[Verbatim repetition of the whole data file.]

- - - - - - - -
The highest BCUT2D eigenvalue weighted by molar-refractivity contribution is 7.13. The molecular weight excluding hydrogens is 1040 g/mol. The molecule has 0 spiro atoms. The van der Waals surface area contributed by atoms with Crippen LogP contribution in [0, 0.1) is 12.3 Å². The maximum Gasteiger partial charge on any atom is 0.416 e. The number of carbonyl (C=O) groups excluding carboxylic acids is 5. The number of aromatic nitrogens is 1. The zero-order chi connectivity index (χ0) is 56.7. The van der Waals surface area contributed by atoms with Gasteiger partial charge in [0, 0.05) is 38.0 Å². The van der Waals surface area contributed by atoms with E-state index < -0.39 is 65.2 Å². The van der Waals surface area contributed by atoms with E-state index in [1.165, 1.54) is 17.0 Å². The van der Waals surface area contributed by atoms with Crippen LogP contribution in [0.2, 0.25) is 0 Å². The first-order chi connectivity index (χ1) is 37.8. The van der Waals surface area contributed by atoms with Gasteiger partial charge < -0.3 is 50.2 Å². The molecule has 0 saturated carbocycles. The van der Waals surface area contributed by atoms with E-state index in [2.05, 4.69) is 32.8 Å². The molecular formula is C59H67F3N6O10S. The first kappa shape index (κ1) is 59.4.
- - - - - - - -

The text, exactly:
The highest BCUT2D eigenvalue weighted by molar-refractivity contribution is 7.13. The molecular weight excluding hydrogens is 1040 g/mol. The molecule has 0 spiro atoms. The van der Waals surface area contributed by atoms with Crippen LogP contribution in [0, 0.1) is 12.3 Å². The maximum Gasteiger partial charge on any atom is 0.416 e. The number of carbonyl (C=O) groups excluding carboxylic acids is 5. The number of aromatic nitrogens is 1. The zero-order chi connectivity index (χ0) is 56.7. The van der Waals surface area contributed by atoms with Gasteiger partial charge in [0, 0.05) is 38.0 Å². The van der Waals surface area contributed by atoms with E-state index < -0.39 is 65.2 Å². The van der Waals surface area contributed by atoms with E-state index in [1.165, 1.54) is 17.0 Å². The van der Waals surface area contributed by atoms with Crippen LogP contribution in [0.2, 0.25) is 0 Å². The first-order chi connectivity index (χ1) is 37.8. The van der Waals surface area contributed by atoms with Gasteiger partial charge < -0.3 is 50.2 Å². The molecule has 0 saturated carbocycles. The van der Waals surface area contributed by atoms with E-state index in [2.05, 4.69) is 32.8 Å². The molecular formula is C59H67F3N6O10S. The first kappa shape index (κ1) is 59.4.